Listen to psychologists talk and you will often hear about how some behavior or attitude is “hardwired.” It’s a pretty descriptive term – particularly since the brain is an organ characterized by electrical circuits. For another example, just consider the most popular adage among neuroscientists over the past dozen years or so, “Neurons that fire together, wire together.” It suggests a certain immutable permanence in ways we think or act. Consider all the incredible identical twin studies in which they are separated at birth and meet decades later to find that they are wearing the same color, are married to women with the same name, pursue the same career and have named their children identically. One great example involves two brothers reunited after 39 years. Each was incredibly fastidious and detailed – compulsively neat and orderly in every respect. They were both completely convinced that their character was a function of nurture rather than nature. The first was asked why he was like that and he replied, “My mother is the reason! She was exactly the same way and I was raised to be compulsively neat.” The other replied, “My mother is the reason! She was so disorganized and such a slob that I had to be this way just to survive.”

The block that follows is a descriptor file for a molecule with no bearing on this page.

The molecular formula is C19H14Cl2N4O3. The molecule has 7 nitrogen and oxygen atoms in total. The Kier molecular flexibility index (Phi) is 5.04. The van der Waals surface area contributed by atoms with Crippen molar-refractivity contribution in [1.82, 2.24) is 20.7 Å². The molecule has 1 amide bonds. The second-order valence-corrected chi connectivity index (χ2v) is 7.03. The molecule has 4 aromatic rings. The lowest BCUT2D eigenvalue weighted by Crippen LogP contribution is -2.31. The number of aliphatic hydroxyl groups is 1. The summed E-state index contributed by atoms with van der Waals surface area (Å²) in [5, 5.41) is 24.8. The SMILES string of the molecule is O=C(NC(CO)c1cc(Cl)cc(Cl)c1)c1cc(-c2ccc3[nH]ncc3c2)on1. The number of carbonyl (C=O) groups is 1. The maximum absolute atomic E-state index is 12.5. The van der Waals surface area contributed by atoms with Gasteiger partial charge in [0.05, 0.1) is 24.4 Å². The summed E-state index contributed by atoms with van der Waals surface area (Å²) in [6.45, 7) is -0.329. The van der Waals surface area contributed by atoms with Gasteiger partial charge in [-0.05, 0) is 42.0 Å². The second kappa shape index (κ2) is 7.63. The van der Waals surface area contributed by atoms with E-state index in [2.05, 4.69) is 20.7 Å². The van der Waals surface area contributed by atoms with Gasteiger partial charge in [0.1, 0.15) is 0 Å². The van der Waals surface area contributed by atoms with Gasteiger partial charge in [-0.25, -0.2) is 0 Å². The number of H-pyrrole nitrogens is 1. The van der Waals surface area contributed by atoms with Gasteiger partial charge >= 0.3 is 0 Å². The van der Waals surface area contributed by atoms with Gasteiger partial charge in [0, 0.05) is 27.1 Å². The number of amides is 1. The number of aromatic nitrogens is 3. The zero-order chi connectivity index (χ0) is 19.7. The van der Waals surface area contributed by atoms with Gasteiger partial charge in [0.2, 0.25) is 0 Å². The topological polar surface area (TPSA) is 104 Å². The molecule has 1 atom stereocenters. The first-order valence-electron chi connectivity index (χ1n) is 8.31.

Among the researchers who have been studying the brain’s inherent (“hardwired”) character is a man named Jaak Panksepp. His work with animals is incredible. One fascinating observation he shares in his book Affective Neuroscience – The Foundations of Human and Animal Emotions involves the problem they had with rats who were very distressed and active after their cages were cleaned by a certain lab tech. After some investigation, they found that the tech had housecats and some of the dander was carried with him to the lab. What is fascinating is that these rats were born and bred in the lab. They had never seen a cat in their lives….nor had their parents or grandparents. They had been separated from actual exposure to a natural predator by many generations. Still, they reacted strongly to the scent of the cat. That’s one great example of being “hardwired.” What is even more important for us, is that Panksepp has found that certain emotions are hardwired into our brains. This will be the subject of a later post.